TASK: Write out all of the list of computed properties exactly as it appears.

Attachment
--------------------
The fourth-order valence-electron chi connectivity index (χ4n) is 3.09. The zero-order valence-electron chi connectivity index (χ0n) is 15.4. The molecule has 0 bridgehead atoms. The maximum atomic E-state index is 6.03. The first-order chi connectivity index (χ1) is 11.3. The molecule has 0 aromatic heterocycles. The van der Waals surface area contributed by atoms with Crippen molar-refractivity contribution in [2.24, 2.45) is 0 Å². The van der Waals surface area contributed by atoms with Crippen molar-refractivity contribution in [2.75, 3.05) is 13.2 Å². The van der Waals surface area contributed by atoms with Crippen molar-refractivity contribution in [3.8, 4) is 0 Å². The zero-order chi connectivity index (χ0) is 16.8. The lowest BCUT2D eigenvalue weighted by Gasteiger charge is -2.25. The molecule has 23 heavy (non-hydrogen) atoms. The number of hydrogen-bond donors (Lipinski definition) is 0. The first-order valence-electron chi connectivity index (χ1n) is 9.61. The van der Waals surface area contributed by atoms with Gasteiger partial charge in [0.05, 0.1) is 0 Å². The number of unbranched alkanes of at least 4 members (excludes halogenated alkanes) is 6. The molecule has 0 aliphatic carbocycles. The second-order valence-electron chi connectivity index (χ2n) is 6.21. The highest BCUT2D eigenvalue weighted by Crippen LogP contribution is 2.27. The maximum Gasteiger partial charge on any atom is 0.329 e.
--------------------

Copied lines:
The fourth-order valence-electron chi connectivity index (χ4n) is 3.09. The zero-order valence-electron chi connectivity index (χ0n) is 15.4. The molecule has 0 bridgehead atoms. The maximum atomic E-state index is 6.03. The first-order chi connectivity index (χ1) is 11.3. The molecule has 0 aromatic heterocycles. The van der Waals surface area contributed by atoms with Crippen molar-refractivity contribution in [2.24, 2.45) is 0 Å². The van der Waals surface area contributed by atoms with Crippen molar-refractivity contribution in [2.75, 3.05) is 13.2 Å². The van der Waals surface area contributed by atoms with Crippen molar-refractivity contribution in [3.8, 4) is 0 Å². The zero-order chi connectivity index (χ0) is 16.8. The lowest BCUT2D eigenvalue weighted by Gasteiger charge is -2.25. The molecule has 23 heavy (non-hydrogen) atoms. The number of hydrogen-bond donors (Lipinski definition) is 0. The first-order valence-electron chi connectivity index (χ1n) is 9.61. The van der Waals surface area contributed by atoms with Gasteiger partial charge in [0.05, 0.1) is 0 Å². The number of unbranched alkanes of at least 4 members (excludes halogenated alkanes) is 6. The molecule has 0 aliphatic carbocycles. The second-order valence-electron chi connectivity index (χ2n) is 6.21. The highest BCUT2D eigenvalue weighted by Crippen LogP contribution is 2.27. The maximum Gasteiger partial charge on any atom is 0.329 e.